Asia Recorded 17 Percent Rise in Piracy, Armed Robbery: Report
KUALA LUMPUR: Piracy is on the increase again, globally. A total of 97 incidents of piracy and armed robbery were reported in Asia in 2020, representing a 17 percent rise in the total number of cases in 2019, according to reports released by piracy monitoring organisations.
There were 95 actual incidents and two attempted incidents, registering an increase of 32 percent in actual incidents, said the annual report from the Regional Cooperation Agreement on Combating Piracy and Armed Robbery against Ships in Asia (ReCAAP).
The report also said that there was some improvement at anchorages in China (no incident in 2020 compared to three in 2019) and in Malaysia (three incidents in 2020 compared to eight in 2019.) Some perpetrators were arrested in Bangladesh, India, Indonesia, the Philippines and the Singapore Strait.
Of the 97 incidents, 93 were armed robbery against ships, while four were piracy. Despite the increase of cases, the severity level of incidents (violence to crew, stolen items) remained moderate, the report said.
The increase of incidents occurred in Bangladesh, India, the Philippines, Vietnam, South China Sea and Singapore Strait, the report said. There was one CAT1 (the most severe) incident, while 74% of incidents were CAT4 (perpetrators not armed and crew not harmed). A total of 34 incidents (compared to 31 in 2019) occurred in the Singapore Strait, of which 30 occurred in eastbound lane of the Traffic Separation Scheme (TSS).
In the Sulu-Celebes Seas, there was one incident of abduction of crew from ships in 2020. However, the threat of abduction of crew still remains in the area. Since March 2016, a total of 86 crew were abducted in the area. As of today, four of them still remain in captivity.
“The COVID-19 pandemic has reinforced the importance of shipping for global trade. The 32 percent year-on-year increase in the actual incidents in 2020 is a stark reminder that more needs be done to enhance the safety of maritime transport and safeguard the well-being of crew,” said Masafumi Kuroki, Executive Director of ReCAAP Information Sharing Centre, which is based in Singapore.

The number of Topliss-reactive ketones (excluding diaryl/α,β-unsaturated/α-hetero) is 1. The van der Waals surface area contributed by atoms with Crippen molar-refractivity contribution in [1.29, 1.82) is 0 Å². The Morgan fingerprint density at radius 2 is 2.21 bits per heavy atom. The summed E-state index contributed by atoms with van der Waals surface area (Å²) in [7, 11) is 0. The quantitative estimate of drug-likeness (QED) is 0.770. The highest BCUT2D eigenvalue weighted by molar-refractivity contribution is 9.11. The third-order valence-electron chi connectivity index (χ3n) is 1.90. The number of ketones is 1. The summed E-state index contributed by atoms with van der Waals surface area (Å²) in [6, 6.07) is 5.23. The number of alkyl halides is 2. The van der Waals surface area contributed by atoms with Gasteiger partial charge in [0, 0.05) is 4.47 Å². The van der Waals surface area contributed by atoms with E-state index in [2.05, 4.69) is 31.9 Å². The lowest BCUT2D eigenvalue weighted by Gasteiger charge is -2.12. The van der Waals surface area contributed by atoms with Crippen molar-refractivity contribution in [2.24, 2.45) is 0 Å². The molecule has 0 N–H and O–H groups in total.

“Beyond vigilance, timely reporting by ships, enhanced patrol by enforcement agencies, as well as cooperation between littoral States, we believe that arrest and bringing perpetrators to justice is an essential deterrence to stop the increase of incidents. We urge the littoral States to take seriously petty theft and sea robbery because leaving criminals to continue their crime with impunity will only embolden them to escalate their acts,” added Masafumi Kuroki.
The report was released at the 12th Nautical Forum on Jan 15 which was attended by about 100 participants from shipping companies, shipping associations, government or regulatory agencies, diplomatic missions as well as academic institutions.
ReCAAP is the first regional government-to-government agreement to promote and enhance cooperation against piracy and armed robbery against ships in Asia. The ReCAAP Agreement was launched in November 2006. It now has 20 Contracting Parties.
Earlier on Jan 13, the International Chamber of Commerce’s International Maritime Bureau (IMB)’s annual piracy report recorded an increase of piracy and armed robbery incidents in 2020 worldwide.
In 2020, IMB’s Piracy Reporting Centre (PRC) received 195 incidents of piracy and armed robbery against ships worldwide, in comparison to 162 in 2019. The incidents included three hijacked vessels, 11 vessels fired upon, 20 attempted attacks, and 161 vessels boarded.
The rise is attributed to an increase of piracy and armed robbery reported within the Gulf of Guinea as well as increased armed robbery activity in the Singapore Straits, the IMB report said.
The increase in incidents against vessels underway within the Singapore Straits has continued since Q4 2019, with 23 incidents reported for 2020. Vessels were boarded in 22 of the 23 incidents. Although considered low level – i.e aimed at armed theft from the vessel – and tend to take place in the hours of darkness, one crew was injured, another taken hostage and two threatened during these incidents. Knives were reported in at least 14 incidents.
Armed robbery reports in Indonesia remained consistent with 26 low-level incidents reported in 2020, in comparison to 25 in 2019. Vessels continue to be boarded while anchored or berthed at Indonesian ports with two crew taken hostage and two threatened in 2020.
Since its founding in 1991, IMB PRC based in Kuala Lumpur, Malaysia, remains a single point of contact to report all crimes of maritime piracy and armed robbery, 24 hours a day. Their prompt forwarding of reports, and liaison with response agencies, broadcasts to shipping via GMDSS Safety Net Services and email alerts to CSOs, all provided free of cost, help the response against piracy and armed robbery and the security of seafarers, globally.
IMB continues to encourage all shipmasters and owners to report all actual, attempted and suspected global piracy and armed robbery incidents to the IMB PRC. This first step in the response chain is vital to ensuring that adequate resources are allocated by authorities to tackle piracy. Transparent statistics from an independent, non-political, international organization can act as a catalyst to achieve this goal. –shp/adj/mgm (Photo:US Navy)